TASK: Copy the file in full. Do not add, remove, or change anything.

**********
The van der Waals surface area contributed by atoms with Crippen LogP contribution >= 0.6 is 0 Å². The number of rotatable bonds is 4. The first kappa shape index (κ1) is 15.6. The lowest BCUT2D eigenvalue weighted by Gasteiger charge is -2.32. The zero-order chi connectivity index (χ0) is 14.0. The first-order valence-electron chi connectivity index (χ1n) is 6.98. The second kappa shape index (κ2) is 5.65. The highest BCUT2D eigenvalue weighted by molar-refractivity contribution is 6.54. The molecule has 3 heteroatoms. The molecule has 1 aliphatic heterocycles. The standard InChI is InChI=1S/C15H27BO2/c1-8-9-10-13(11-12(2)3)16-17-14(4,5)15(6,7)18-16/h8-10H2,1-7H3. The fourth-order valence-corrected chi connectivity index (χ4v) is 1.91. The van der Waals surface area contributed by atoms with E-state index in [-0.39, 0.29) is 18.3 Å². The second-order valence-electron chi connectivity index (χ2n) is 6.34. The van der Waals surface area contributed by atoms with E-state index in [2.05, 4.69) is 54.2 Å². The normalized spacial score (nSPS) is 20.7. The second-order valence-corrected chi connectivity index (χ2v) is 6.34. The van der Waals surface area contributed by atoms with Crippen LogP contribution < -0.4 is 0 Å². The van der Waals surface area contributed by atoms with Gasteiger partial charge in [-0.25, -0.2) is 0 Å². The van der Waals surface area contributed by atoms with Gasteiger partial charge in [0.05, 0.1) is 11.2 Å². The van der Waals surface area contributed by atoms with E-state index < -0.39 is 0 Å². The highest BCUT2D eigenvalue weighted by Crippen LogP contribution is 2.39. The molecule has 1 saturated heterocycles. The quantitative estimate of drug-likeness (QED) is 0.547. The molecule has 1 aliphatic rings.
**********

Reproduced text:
The van der Waals surface area contributed by atoms with Crippen LogP contribution >= 0.6 is 0 Å². The number of rotatable bonds is 4. The first kappa shape index (κ1) is 15.6. The lowest BCUT2D eigenvalue weighted by Gasteiger charge is -2.32. The zero-order chi connectivity index (χ0) is 14.0. The first-order valence-electron chi connectivity index (χ1n) is 6.98. The second kappa shape index (κ2) is 5.65. The highest BCUT2D eigenvalue weighted by molar-refractivity contribution is 6.54. The molecule has 3 heteroatoms. The molecule has 1 aliphatic heterocycles. The standard InChI is InChI=1S/C15H27BO2/c1-8-9-10-13(11-12(2)3)16-17-14(4,5)15(6,7)18-16/h8-10H2,1-7H3. The fourth-order valence-corrected chi connectivity index (χ4v) is 1.91. The van der Waals surface area contributed by atoms with E-state index in [-0.39, 0.29) is 18.3 Å². The second-order valence-electron chi connectivity index (χ2n) is 6.34. The van der Waals surface area contributed by atoms with E-state index in [2.05, 4.69) is 54.2 Å². The normalized spacial score (nSPS) is 20.7. The second-order valence-corrected chi connectivity index (χ2v) is 6.34. The van der Waals surface area contributed by atoms with Crippen LogP contribution < -0.4 is 0 Å². The van der Waals surface area contributed by atoms with Gasteiger partial charge in [-0.25, -0.2) is 0 Å². The van der Waals surface area contributed by atoms with Gasteiger partial charge in [0.05, 0.1) is 11.2 Å². The van der Waals surface area contributed by atoms with E-state index < -0.39 is 0 Å². The highest BCUT2D eigenvalue weighted by Crippen LogP contribution is 2.39. The molecule has 1 saturated heterocycles. The quantitative estimate of drug-likeness (QED) is 0.547. The molecule has 1 aliphatic rings.